In the Frari Church
you can find the grand marble monument commemorating Titian
, one of the greatest of the Venetian painters.
This post summarize its story, and help you understand its symbolism.
Titian had expressed the will of being buried in this Church, and had contracting his burial rights with the Franciscans in exchange for a big canvas painted by himself. He died during an epidemic of plague, in 1576. Here begins the big mystery of his burial, not yet solved. Though some documents suggest that the State organized a funeral for him in St. Mark’s Basilica, despite the severe dispositions against the plague, and that he was buried in the Frari Church, when in the mid-19th century they made room for the big monument I will describe, no evidence of his burial was found in the Church. Was I because his body got consumed by the time, or maybe because he actually was not physically buried here? We are unsure if Titian died of age or because of the plague. But if the second case occurred, hardly they would have made the exception of burning him inside the city. It was like it was, the canvas he was working at remained unfinished in his studio and was later completed by his pupil Palma the Younger.
Today, people can admire it in the Accademia Gallery collection.
Some centuries later, in 1794, with the financial help of Girolamo Zulian and Angelo Querini, excellent sculptor Antonio Canova was asked to design a monument for Titian. His design was refused. It was only during the Austrian rule of Venice that the idea of a memorial for Titian became concrete. This happened between 1842 and 1852, for expressed will of emperor Ferdinand I.
A selection of artists was open in the Veneto region, to choose the best proposal for the memorial. The work was entrusted to Luigi Zandomenghi, professor at the Royal Fine Art Academy, and his son Pietro. They employed Carrara marble, though initially the design had included some mosaic for the scene on the background.
In the center of the monument, you can see the elderly figure of Titian, that according to the tradition, not supported by documents, died close to 100 years old. He sits on an honor chair, elegant in cloths, and crowned in laurel as expected for the greatest men of the Homeland. Around his neck are two thick golden chains and a medal, reminding of the honorific titles receive by another Austrian emperor, Charles V, who made him Knight. Titian sits between two allegories. On the left side is Universal Nature, who is a woman with a tower crown and lots of breasts, who is being unveiled by Titian, the artist that could reproduce Nature so faithfully in his art. On the right side, a young winged genius stands, accompanied by an owl, symbol of Wisdom. At the sides, four feminine allegories represents the four arts: next by Titian are Lady Painting, with a laurel crown in her hand, and a brush, and Graphic, holding a paper scroll. On the far left is Lady Sculpture holding a hammer and on the far right Lady Architecture holding a square.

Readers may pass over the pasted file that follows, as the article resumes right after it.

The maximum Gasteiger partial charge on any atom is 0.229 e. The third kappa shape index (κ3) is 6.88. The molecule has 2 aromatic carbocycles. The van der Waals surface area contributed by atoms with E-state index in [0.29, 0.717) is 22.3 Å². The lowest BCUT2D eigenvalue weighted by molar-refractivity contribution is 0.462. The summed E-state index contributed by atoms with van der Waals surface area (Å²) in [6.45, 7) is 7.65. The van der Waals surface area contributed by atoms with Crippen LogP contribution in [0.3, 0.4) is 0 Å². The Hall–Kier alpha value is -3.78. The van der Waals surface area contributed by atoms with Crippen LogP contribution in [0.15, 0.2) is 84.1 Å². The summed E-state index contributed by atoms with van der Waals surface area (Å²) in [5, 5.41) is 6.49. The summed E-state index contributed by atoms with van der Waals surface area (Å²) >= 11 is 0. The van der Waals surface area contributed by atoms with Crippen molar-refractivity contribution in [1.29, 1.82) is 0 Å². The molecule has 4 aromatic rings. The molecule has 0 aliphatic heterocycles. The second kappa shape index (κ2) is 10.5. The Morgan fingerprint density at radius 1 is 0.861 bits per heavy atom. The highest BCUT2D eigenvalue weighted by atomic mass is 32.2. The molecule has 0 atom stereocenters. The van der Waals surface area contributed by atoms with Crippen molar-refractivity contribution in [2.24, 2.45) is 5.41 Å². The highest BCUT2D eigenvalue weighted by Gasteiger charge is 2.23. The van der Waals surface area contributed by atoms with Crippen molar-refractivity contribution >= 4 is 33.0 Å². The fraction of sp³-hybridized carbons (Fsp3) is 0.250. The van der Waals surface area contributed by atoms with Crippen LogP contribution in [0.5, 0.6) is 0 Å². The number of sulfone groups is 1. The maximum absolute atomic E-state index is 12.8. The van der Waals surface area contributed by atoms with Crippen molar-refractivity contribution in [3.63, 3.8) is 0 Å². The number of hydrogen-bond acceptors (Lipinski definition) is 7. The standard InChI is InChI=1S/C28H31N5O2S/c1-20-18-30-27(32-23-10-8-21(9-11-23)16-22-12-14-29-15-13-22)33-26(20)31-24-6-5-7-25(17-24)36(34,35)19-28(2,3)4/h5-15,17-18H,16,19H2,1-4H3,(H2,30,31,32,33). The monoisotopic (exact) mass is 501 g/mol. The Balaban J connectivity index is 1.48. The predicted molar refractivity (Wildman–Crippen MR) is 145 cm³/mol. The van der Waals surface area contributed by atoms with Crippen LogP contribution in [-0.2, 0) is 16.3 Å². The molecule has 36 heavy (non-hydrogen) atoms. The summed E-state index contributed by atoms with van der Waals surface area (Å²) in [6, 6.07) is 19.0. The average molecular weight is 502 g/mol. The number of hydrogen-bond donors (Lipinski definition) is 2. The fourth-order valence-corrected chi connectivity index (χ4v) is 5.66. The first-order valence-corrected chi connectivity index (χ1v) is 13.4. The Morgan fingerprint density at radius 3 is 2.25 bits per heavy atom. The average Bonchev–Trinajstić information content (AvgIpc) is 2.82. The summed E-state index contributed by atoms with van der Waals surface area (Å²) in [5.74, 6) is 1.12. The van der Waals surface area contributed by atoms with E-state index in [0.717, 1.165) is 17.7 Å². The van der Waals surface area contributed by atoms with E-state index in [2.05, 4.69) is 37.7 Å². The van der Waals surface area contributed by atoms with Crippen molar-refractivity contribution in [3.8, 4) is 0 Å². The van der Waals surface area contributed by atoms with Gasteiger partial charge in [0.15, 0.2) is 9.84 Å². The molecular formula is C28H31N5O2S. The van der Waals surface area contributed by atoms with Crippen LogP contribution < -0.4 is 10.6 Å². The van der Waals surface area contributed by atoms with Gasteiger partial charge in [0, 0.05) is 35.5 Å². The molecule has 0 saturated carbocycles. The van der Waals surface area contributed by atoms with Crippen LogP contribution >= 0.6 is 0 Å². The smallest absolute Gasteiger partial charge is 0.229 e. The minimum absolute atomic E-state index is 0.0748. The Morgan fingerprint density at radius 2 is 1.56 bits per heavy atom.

On the pedestal, down below, a Latin inscription says “Titiano Ferdinandus I MDCCCLII”, which means “To Titian dedicated Ferdinand I in 1852”. At the bottom on the sides, two male figures show stone tables that recall the favours Titian received by the Austrian emperors. Charles V made him Knight and Earl; Ferdinand I financed his funeral monument.
On the background of the triumph arch are some bas-relieves that reproduce some paintings by Titian. The biggest, in the center, is the Assumption of Mary in the Frari. In the other sections you see the Visitation, traditionally considered the first artwork by Titian, the Martyrdom of St. Peter for the Dominican church of St. John and Paul; the Martyrdom of St. Lawrence for the Jesuits and the Pietà, his last work, now in the Accademia Gallery. At the peak roars a winged lion, symbol of the city, which shows the coat of arms of the Habsburgs.